Dredging helps build Namibia’s new container terminal

Port Walvis Bay Namibia. Credit: Igor Malushko

The port of Namibia’s Walvis Bay’s new container terminal is built on 40 ha of reclaimed land made up mostly of sandy material dredged from the facility’s basin, said Elzevir Gelderbloem, project manager and port engineer.

A cutter suction dredger with a dredging capacity of 3,000 m³ was used on the berth basin and turning basin to lower its depth to 14.4 m below chart datum. The dredged material was then pumped into what would form the base of the new container terminal.

Built by the China Harbour Engineering Company, the USD268 million construction project adds 600 m of quay wall to the port facilities. The new quay comprises three berths with a below chart datum of 16 m up to a distance of 30 m from the quay wall cope line. Two of the berths are dedicated to container handling and are serviced by four post-Panamax ship-to-shore cranes.

The expanded terminal will have a capacity of at least 750,000 teu per annum, compared with the previous capacity of 350,000 teu. The third new berth is a 376 m-long passenger liner jetty that can be worked on both sides. The outer berth can take passenger ships up to 92,700 gt and the inner side is used by the port’s working boats.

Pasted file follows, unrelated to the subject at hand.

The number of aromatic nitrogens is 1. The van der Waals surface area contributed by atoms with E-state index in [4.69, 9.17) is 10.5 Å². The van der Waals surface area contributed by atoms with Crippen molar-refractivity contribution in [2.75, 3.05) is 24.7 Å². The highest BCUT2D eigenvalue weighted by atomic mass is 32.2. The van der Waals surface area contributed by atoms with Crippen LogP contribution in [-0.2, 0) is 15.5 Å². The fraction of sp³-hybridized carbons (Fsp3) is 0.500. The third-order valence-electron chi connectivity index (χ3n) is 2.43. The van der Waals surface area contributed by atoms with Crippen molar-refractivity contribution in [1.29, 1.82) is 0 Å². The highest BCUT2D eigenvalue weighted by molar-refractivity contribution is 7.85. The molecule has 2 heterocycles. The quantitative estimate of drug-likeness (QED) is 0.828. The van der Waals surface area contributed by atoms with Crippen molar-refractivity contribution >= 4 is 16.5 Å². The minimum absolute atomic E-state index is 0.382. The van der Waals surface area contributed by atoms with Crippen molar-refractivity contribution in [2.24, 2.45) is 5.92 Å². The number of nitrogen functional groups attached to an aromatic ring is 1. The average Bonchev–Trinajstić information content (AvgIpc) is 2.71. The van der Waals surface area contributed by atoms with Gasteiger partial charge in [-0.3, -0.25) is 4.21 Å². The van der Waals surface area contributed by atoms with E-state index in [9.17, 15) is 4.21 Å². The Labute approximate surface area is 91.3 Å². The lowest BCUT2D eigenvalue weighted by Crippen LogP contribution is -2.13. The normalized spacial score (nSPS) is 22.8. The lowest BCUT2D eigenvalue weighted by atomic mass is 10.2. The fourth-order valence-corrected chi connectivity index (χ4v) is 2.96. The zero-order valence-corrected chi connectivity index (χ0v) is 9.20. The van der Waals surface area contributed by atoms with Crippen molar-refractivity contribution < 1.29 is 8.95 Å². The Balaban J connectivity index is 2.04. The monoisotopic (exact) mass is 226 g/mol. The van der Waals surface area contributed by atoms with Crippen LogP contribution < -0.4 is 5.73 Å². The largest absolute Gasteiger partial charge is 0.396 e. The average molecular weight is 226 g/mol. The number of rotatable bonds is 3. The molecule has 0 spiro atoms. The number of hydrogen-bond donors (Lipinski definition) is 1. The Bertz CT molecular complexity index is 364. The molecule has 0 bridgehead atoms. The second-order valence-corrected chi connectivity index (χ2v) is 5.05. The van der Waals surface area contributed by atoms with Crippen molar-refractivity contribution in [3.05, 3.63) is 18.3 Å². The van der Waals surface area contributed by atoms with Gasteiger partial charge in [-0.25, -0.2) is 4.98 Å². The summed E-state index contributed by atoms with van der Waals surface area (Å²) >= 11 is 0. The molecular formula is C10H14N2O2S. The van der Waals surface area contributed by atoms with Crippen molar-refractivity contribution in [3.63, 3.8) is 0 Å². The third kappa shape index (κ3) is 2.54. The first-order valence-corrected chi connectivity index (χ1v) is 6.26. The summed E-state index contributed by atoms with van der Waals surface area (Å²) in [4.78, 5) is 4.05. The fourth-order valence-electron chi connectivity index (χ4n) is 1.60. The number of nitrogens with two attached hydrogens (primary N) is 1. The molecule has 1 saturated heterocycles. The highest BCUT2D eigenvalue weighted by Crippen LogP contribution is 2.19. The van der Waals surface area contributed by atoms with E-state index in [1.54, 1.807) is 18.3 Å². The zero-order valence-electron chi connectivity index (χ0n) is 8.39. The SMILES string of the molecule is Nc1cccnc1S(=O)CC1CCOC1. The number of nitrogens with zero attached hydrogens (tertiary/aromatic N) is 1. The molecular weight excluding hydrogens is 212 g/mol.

The three berths, which in the past have made up the old container terminal will now become a multipurpose terminal. This will also increase the port’s bulk and breakbulk handling capacity.
The port upgrades are the latest development in Namibia’s plan to establish the country as an international standard logistics hub.

It falls under the auspices of a public-private partnership, the Walvis Bay Corridor Group, which was set up in 2000 to improve cross-border trade. It comprises an integrated system of roads and rail networks linking the port of Walvis Bay to landlocked Southern African Development Community countries.

In a similar development move, South Africa’s state-owned port, rail, and pipeline company Transnet is planning a multimillion dollar liquefied natural gas storage and regasification terminal at the port of Richards Bay, and is looking for private sector partners to invest in and operate the facility.

“The facilities are expected to be operational by 2024. However, the target timeline is dependent on Transnet being able to secure the necessary regulatory approvals,” said Jabulani Sithole, Transnet executive manager for growth and diversification.

The project is still in its infancy. So far, Transnet has signed a cost-sharing agreement for a feasibility study with the World Bank’s International Finance Corporation, which has committed USD2 million to the study.